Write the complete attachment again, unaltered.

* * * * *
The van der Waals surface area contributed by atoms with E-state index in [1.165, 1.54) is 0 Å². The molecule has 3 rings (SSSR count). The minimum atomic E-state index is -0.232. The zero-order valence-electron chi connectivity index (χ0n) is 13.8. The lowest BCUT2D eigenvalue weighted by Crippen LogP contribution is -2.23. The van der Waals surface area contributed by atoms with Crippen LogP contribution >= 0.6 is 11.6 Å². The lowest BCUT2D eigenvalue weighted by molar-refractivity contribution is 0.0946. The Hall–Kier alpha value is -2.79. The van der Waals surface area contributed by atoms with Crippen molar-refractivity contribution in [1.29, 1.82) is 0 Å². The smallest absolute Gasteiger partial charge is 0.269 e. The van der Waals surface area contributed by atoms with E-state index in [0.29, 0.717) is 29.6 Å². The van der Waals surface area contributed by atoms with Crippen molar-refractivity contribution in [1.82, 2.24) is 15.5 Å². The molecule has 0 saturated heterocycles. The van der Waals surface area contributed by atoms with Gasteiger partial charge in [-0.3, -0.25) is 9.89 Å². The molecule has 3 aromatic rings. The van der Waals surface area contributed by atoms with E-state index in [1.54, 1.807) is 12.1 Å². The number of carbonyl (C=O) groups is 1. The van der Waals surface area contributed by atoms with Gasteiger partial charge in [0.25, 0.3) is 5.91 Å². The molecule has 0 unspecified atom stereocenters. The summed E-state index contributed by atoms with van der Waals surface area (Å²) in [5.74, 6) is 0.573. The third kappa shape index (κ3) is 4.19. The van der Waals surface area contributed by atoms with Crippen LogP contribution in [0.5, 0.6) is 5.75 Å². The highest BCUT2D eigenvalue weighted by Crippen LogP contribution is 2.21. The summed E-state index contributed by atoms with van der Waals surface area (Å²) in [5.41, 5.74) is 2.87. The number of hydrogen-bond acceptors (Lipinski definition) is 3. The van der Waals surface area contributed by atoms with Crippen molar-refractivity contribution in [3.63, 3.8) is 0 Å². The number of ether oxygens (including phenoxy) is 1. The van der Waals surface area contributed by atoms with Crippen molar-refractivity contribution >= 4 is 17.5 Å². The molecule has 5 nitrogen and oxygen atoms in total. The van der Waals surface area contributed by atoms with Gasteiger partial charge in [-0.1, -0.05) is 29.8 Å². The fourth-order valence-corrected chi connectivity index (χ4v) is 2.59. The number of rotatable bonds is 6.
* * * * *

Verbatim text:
The van der Waals surface area contributed by atoms with E-state index in [1.165, 1.54) is 0 Å². The molecule has 3 rings (SSSR count). The minimum atomic E-state index is -0.232. The zero-order valence-electron chi connectivity index (χ0n) is 13.8. The lowest BCUT2D eigenvalue weighted by Crippen LogP contribution is -2.23. The van der Waals surface area contributed by atoms with Crippen LogP contribution >= 0.6 is 11.6 Å². The lowest BCUT2D eigenvalue weighted by molar-refractivity contribution is 0.0946. The Hall–Kier alpha value is -2.79. The van der Waals surface area contributed by atoms with Crippen molar-refractivity contribution in [1.29, 1.82) is 0 Å². The smallest absolute Gasteiger partial charge is 0.269 e. The van der Waals surface area contributed by atoms with E-state index in [0.29, 0.717) is 29.6 Å². The van der Waals surface area contributed by atoms with Crippen molar-refractivity contribution in [1.82, 2.24) is 15.5 Å². The molecule has 0 saturated heterocycles. The van der Waals surface area contributed by atoms with Gasteiger partial charge in [-0.3, -0.25) is 9.89 Å². The molecule has 3 aromatic rings. The van der Waals surface area contributed by atoms with E-state index in [1.54, 1.807) is 12.1 Å². The number of carbonyl (C=O) groups is 1. The van der Waals surface area contributed by atoms with Gasteiger partial charge in [0.25, 0.3) is 5.91 Å². The molecule has 0 unspecified atom stereocenters. The summed E-state index contributed by atoms with van der Waals surface area (Å²) in [5.74, 6) is 0.573. The third kappa shape index (κ3) is 4.19. The van der Waals surface area contributed by atoms with Crippen LogP contribution in [0.5, 0.6) is 5.75 Å². The highest BCUT2D eigenvalue weighted by Crippen LogP contribution is 2.21. The summed E-state index contributed by atoms with van der Waals surface area (Å²) in [5.41, 5.74) is 2.87. The number of hydrogen-bond acceptors (Lipinski definition) is 3. The van der Waals surface area contributed by atoms with Crippen molar-refractivity contribution in [3.63, 3.8) is 0 Å². The number of ether oxygens (including phenoxy) is 1. The van der Waals surface area contributed by atoms with Crippen molar-refractivity contribution >= 4 is 17.5 Å². The molecule has 5 nitrogen and oxygen atoms in total. The van der Waals surface area contributed by atoms with Gasteiger partial charge in [-0.1, -0.05) is 29.8 Å². The fourth-order valence-corrected chi connectivity index (χ4v) is 2.59. The number of rotatable bonds is 6.